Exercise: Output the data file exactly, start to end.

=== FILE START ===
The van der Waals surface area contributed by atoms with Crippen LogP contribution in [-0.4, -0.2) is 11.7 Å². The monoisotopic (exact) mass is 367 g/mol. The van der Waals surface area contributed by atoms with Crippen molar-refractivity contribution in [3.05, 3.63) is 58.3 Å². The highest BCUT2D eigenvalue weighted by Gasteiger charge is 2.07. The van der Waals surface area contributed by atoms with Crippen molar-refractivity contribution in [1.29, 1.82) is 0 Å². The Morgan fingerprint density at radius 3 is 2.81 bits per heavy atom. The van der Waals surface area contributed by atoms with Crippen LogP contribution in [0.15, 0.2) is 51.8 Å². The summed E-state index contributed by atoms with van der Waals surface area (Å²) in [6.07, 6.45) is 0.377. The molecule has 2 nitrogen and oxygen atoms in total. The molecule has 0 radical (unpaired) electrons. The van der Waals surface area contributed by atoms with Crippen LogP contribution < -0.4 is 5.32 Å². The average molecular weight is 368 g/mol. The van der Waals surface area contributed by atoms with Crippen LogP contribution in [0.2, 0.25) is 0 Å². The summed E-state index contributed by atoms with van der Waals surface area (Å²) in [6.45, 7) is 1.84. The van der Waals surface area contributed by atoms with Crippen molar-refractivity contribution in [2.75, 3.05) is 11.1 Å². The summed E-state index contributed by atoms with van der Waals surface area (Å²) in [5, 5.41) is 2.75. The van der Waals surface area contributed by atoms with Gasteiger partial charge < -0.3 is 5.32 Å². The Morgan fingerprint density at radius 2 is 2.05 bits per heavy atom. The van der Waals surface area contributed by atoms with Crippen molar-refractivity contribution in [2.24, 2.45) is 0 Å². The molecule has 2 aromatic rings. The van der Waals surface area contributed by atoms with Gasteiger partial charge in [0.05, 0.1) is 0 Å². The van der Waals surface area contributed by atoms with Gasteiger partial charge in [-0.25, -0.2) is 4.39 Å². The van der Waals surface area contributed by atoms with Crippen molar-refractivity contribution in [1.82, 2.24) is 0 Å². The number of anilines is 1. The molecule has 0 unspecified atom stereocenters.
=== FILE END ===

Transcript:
The van der Waals surface area contributed by atoms with Crippen LogP contribution in [-0.4, -0.2) is 11.7 Å². The monoisotopic (exact) mass is 367 g/mol. The van der Waals surface area contributed by atoms with Crippen molar-refractivity contribution in [3.05, 3.63) is 58.3 Å². The highest BCUT2D eigenvalue weighted by Gasteiger charge is 2.07. The van der Waals surface area contributed by atoms with Crippen molar-refractivity contribution in [1.29, 1.82) is 0 Å². The Morgan fingerprint density at radius 3 is 2.81 bits per heavy atom. The van der Waals surface area contributed by atoms with Crippen LogP contribution in [0.15, 0.2) is 51.8 Å². The summed E-state index contributed by atoms with van der Waals surface area (Å²) in [6.07, 6.45) is 0.377. The molecule has 2 nitrogen and oxygen atoms in total. The molecule has 0 radical (unpaired) electrons. The van der Waals surface area contributed by atoms with Crippen LogP contribution < -0.4 is 5.32 Å². The average molecular weight is 368 g/mol. The van der Waals surface area contributed by atoms with Crippen LogP contribution in [0.2, 0.25) is 0 Å². The summed E-state index contributed by atoms with van der Waals surface area (Å²) in [6.45, 7) is 1.84. The van der Waals surface area contributed by atoms with Crippen molar-refractivity contribution in [2.75, 3.05) is 11.1 Å². The summed E-state index contributed by atoms with van der Waals surface area (Å²) in [5, 5.41) is 2.75. The van der Waals surface area contributed by atoms with Gasteiger partial charge < -0.3 is 5.32 Å². The Morgan fingerprint density at radius 2 is 2.05 bits per heavy atom. The van der Waals surface area contributed by atoms with Crippen molar-refractivity contribution in [2.24, 2.45) is 0 Å². The molecule has 2 aromatic rings. The van der Waals surface area contributed by atoms with Gasteiger partial charge in [0.05, 0.1) is 0 Å². The van der Waals surface area contributed by atoms with Gasteiger partial charge in [-0.25, -0.2) is 4.39 Å². The van der Waals surface area contributed by atoms with Crippen molar-refractivity contribution in [1.82, 2.24) is 0 Å². The number of anilines is 1. The molecule has 0 unspecified atom stereocenters.